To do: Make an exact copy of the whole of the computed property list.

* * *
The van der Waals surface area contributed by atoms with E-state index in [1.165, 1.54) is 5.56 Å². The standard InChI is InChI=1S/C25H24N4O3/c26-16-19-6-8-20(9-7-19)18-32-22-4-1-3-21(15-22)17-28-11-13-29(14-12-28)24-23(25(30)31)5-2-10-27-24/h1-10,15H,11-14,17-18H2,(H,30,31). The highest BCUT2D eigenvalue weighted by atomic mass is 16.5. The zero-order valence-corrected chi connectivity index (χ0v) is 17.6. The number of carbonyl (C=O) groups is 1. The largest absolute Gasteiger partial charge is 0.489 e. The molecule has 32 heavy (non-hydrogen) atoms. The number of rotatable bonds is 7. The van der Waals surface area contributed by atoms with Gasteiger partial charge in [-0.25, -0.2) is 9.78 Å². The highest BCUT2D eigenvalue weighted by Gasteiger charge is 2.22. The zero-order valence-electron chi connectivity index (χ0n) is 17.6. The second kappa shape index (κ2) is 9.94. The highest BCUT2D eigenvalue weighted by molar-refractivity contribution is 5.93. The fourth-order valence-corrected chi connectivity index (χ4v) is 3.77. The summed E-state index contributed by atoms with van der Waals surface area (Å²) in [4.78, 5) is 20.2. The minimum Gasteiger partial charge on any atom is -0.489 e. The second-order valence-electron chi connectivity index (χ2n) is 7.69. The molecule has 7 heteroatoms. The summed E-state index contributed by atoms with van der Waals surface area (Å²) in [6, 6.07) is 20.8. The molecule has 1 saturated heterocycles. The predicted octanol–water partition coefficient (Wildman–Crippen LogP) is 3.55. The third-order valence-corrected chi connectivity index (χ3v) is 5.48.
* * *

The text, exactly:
The van der Waals surface area contributed by atoms with E-state index in [1.165, 1.54) is 5.56 Å². The standard InChI is InChI=1S/C25H24N4O3/c26-16-19-6-8-20(9-7-19)18-32-22-4-1-3-21(15-22)17-28-11-13-29(14-12-28)24-23(25(30)31)5-2-10-27-24/h1-10,15H,11-14,17-18H2,(H,30,31). The highest BCUT2D eigenvalue weighted by atomic mass is 16.5. The zero-order valence-corrected chi connectivity index (χ0v) is 17.6. The number of carbonyl (C=O) groups is 1. The largest absolute Gasteiger partial charge is 0.489 e. The molecule has 32 heavy (non-hydrogen) atoms. The number of rotatable bonds is 7. The van der Waals surface area contributed by atoms with Gasteiger partial charge in [-0.25, -0.2) is 9.78 Å². The highest BCUT2D eigenvalue weighted by Gasteiger charge is 2.22. The zero-order valence-electron chi connectivity index (χ0n) is 17.6. The second kappa shape index (κ2) is 9.94. The highest BCUT2D eigenvalue weighted by molar-refractivity contribution is 5.93. The fourth-order valence-corrected chi connectivity index (χ4v) is 3.77. The summed E-state index contributed by atoms with van der Waals surface area (Å²) in [4.78, 5) is 20.2. The minimum Gasteiger partial charge on any atom is -0.489 e. The second-order valence-electron chi connectivity index (χ2n) is 7.69. The molecule has 7 heteroatoms. The summed E-state index contributed by atoms with van der Waals surface area (Å²) in [6, 6.07) is 20.8. The molecule has 1 saturated heterocycles. The predicted octanol–water partition coefficient (Wildman–Crippen LogP) is 3.55. The third-order valence-corrected chi connectivity index (χ3v) is 5.48.